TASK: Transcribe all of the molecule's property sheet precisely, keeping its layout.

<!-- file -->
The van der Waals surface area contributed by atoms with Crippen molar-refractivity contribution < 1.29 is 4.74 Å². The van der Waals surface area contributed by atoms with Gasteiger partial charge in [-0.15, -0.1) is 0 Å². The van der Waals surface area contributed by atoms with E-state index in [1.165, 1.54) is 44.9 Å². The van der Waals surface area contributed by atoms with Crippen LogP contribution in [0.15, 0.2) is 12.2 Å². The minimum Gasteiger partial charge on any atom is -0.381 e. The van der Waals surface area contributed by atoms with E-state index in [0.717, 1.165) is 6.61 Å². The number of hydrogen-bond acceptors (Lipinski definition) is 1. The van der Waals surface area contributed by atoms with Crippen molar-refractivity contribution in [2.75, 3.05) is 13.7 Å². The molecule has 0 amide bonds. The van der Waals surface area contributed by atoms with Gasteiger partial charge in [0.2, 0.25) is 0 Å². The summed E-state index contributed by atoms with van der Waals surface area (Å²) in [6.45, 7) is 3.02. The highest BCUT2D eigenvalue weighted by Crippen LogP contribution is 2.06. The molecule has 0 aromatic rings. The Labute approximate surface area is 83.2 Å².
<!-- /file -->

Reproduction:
The van der Waals surface area contributed by atoms with Crippen molar-refractivity contribution < 1.29 is 4.74 Å². The van der Waals surface area contributed by atoms with Gasteiger partial charge in [-0.15, -0.1) is 0 Å². The van der Waals surface area contributed by atoms with E-state index in [1.165, 1.54) is 44.9 Å². The van der Waals surface area contributed by atoms with Crippen LogP contribution in [0.15, 0.2) is 12.2 Å². The minimum Gasteiger partial charge on any atom is -0.381 e. The van der Waals surface area contributed by atoms with E-state index in [0.717, 1.165) is 6.61 Å². The number of hydrogen-bond acceptors (Lipinski definition) is 1. The van der Waals surface area contributed by atoms with Crippen molar-refractivity contribution in [2.75, 3.05) is 13.7 Å². The molecule has 0 amide bonds. The van der Waals surface area contributed by atoms with Gasteiger partial charge in [0.2, 0.25) is 0 Å². The summed E-state index contributed by atoms with van der Waals surface area (Å²) in [6.45, 7) is 3.02. The highest BCUT2D eigenvalue weighted by Crippen LogP contribution is 2.06. The molecule has 0 aromatic rings. The Labute approximate surface area is 83.2 Å².